Sarah Perry is a contributing editor of Ribbonfarm.
According to the theory of cultural evolution, rituals and other cultural elements evolve in the context of human beings. They depend on us for their reproduction, and sometimes help us feel good and accomplish our goals, reproductive and otherwise. Ritual performances, like uses of language, exhibit a high degree of variation; ritual performances change over time, and some changes are copied, some are not. As with genetic mutation, ritual novelty is constantly emerging.
The following presents several ecological metaphors for ritual adaptation: sexual selection, the isolated island, and the clearcut forest. Once these metaphors are established, I will explain how they apply to ritual, and suggest some policy recommendations based on this speculation.
The fundamental question of life, the universe and everything is the one popularized by the Verizon guy in the ad: Can you hear me now?
This conclusion grew out of a conversation I had about a year ago, with some friends, in which I proposed a modest-little philosophy I dubbed divergentism. Here is a picture.
Divergentism is the idea that as individuals grow out into the universe, they diverge from each other in thought-space. This, I argued, is true even if in absolute terms, the sum of shared beliefs is steadily increasing. Because the sum of beliefs that are not shared increases even faster on average. Unfortunately, you are unique, just like everybody else.
If you are a divergentist, you believe that as you age, the average answer to the fundamental Verizon question slowly drifts, as you age, from yes, to no, to silence. If you’re unlucky, you’re a hedgehog and get unhappier and unhappier about this as you age. If you are lucky, you’re a fox and you increasingly make your peace with this condition. If you’re really lucky, you die too early to notice the slowly descending silence, before it even becomes necessary to Google the phrase existential horror.
To me, this seemed like a completely obvious idea. Much to my delight, most people I ran it by immediately hated it.
Warning: This post is a spectator view of laboratory experiments by an experienced engineer, not a DIY guide. If you try experiments like this, you do so at your own risk. It is YOUR responsibility to employ proper shielding and safety measures, and to stay in compliance with your local safety laws.
Vacuum tubes. What are they good for today? Believe it or not, they are not exactly obsolete, and can be a more efficient solution than more modern components in some applications.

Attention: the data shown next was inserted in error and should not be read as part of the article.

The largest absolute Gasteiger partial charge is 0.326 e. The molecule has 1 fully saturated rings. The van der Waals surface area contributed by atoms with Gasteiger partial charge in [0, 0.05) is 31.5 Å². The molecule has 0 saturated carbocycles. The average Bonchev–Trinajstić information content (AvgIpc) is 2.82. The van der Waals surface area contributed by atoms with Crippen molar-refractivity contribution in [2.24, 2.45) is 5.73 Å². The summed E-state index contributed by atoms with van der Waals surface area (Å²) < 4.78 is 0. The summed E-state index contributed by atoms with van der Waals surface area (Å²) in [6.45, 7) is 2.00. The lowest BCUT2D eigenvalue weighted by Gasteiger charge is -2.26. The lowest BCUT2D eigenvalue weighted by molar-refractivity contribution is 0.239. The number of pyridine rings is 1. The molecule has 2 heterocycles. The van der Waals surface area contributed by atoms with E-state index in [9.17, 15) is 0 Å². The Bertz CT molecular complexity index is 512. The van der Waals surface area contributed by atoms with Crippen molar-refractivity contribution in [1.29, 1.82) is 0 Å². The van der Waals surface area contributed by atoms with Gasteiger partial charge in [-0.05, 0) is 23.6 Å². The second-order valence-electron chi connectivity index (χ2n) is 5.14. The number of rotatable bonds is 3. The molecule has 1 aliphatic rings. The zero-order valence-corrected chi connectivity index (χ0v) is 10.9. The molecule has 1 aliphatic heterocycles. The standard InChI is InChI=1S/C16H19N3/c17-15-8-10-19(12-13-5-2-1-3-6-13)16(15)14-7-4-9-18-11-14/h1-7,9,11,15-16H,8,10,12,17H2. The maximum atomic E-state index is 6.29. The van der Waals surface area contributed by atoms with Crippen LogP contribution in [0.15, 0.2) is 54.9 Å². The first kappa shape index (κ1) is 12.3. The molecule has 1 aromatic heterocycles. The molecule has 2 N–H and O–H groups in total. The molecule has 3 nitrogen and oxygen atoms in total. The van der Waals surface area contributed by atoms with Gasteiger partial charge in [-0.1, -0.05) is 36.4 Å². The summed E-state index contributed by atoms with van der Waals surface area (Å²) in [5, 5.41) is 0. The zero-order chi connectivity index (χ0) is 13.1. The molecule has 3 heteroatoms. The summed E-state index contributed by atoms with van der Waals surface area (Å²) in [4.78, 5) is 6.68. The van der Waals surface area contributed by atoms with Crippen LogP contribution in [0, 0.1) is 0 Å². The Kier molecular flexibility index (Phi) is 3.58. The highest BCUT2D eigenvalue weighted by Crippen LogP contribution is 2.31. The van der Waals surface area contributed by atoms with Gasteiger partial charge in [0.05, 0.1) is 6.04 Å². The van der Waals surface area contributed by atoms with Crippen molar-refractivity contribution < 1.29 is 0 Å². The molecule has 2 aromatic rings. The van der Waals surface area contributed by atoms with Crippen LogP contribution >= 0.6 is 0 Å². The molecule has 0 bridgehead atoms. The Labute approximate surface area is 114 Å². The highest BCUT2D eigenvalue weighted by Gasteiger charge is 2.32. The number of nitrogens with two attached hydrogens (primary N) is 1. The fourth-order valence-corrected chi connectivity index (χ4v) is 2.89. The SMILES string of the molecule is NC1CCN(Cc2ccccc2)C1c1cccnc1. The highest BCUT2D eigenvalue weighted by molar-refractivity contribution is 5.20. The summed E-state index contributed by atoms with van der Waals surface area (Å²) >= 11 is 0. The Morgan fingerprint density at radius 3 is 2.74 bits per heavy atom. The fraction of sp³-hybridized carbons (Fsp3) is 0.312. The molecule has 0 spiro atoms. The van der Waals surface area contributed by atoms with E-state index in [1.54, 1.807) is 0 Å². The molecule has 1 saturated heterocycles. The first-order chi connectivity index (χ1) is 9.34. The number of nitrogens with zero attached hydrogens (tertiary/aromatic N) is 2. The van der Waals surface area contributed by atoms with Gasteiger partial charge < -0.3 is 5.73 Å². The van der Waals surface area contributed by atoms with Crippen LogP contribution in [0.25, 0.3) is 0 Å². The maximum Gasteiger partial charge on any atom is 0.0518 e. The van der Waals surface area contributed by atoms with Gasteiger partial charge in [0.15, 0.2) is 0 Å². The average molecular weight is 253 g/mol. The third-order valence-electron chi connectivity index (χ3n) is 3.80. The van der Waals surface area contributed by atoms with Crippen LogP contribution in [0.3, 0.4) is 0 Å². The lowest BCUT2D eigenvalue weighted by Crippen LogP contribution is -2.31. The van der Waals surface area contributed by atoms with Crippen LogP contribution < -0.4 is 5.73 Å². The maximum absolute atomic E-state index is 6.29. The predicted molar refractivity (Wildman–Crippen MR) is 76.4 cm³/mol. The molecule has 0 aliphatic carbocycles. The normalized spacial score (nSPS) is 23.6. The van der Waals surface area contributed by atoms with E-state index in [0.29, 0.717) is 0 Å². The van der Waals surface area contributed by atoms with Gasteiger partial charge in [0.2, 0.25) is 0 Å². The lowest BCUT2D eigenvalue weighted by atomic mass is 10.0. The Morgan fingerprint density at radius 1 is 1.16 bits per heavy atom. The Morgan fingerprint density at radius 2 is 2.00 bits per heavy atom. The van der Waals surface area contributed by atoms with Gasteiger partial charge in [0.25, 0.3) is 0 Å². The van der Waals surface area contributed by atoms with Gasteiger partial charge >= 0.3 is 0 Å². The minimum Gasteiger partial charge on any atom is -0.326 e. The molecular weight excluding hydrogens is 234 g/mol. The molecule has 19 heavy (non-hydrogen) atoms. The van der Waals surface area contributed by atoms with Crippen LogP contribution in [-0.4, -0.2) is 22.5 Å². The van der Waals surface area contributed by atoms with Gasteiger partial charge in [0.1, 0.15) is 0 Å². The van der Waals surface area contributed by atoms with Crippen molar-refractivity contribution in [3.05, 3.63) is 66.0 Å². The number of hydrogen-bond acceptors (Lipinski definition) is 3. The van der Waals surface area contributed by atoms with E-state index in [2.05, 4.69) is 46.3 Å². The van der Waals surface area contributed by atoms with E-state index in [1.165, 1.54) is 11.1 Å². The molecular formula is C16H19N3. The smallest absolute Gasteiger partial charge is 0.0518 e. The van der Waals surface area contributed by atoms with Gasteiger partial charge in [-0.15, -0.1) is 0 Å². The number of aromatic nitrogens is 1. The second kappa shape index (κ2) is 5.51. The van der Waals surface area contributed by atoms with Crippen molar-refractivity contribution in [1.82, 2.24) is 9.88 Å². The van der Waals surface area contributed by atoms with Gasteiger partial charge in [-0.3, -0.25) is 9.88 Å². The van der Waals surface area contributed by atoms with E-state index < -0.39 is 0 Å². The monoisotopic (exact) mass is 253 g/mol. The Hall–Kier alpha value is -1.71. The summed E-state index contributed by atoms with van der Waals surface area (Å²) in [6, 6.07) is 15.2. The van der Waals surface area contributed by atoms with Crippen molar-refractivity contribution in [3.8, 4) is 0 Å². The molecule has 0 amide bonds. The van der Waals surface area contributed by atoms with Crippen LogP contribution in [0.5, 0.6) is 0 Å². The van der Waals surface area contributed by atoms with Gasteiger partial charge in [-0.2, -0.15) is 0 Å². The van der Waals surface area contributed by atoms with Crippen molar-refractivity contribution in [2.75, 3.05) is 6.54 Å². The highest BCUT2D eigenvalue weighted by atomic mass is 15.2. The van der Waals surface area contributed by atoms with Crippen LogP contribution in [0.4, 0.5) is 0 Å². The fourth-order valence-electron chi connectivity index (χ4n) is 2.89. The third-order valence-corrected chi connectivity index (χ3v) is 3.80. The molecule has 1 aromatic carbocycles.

Where exactly? The first thing that comes to mind is that these are good for making sound.
To start, consider an old cathode-ray-tube (CRT) TV. The CRT needs a stable voltage in the tens of kilovolts range, or the picture would flicker in size from the changes of brightness. In the early days they used a tube-based linear regulator to make it stable. For that end there were special triodes that could withstand these voltages.
Their time didn’t last, since at 20-30 KV they were in the soft X-ray range and putting X-ray emitters into TVs is a bad idea. I suspect that’s where the myth about cacti absorbing radiation from monitors originated.
Anyway, let’s use such a triode as an arc modulator (plasma speaker) to make our own version of “tube sound”.
Art is a technology. If you did a Casablanca / Law & Order double feature you might notice that although Casablanca perhaps has more ‘artistic value’ (that horribly vague phrase), Law & Order tells its stories with a mind-boggling efficiency that vastly outstrips the former. Some time after 1960 filmmakers learned how to tell more story with less. They learned how to convey more information in less time and without losing depth. If this kind of compression is one example of artistic technology, in other words, we’ve gotten so much better at it that even the workingman filmmakers that produce network television can do it. It’s artistic electricity. Literacy.
According to this model, you could call some artistic movements technological inventions. Or even technological revolutions. Painting realistically, non-linear narrative, or syncopation are all examples of things that had to be invented. And these practical inventions reflect more systemic, abstract inventions that could better be described as ‘ways of thinking.’ The invention of realism, for example, changed the scope of things art could (or should) be about from what was moral or pleasurable to what was truthful. Modernism, in turn, suggested that what was truthful could be approached by methods other than object-level realism. And so on, and so forth.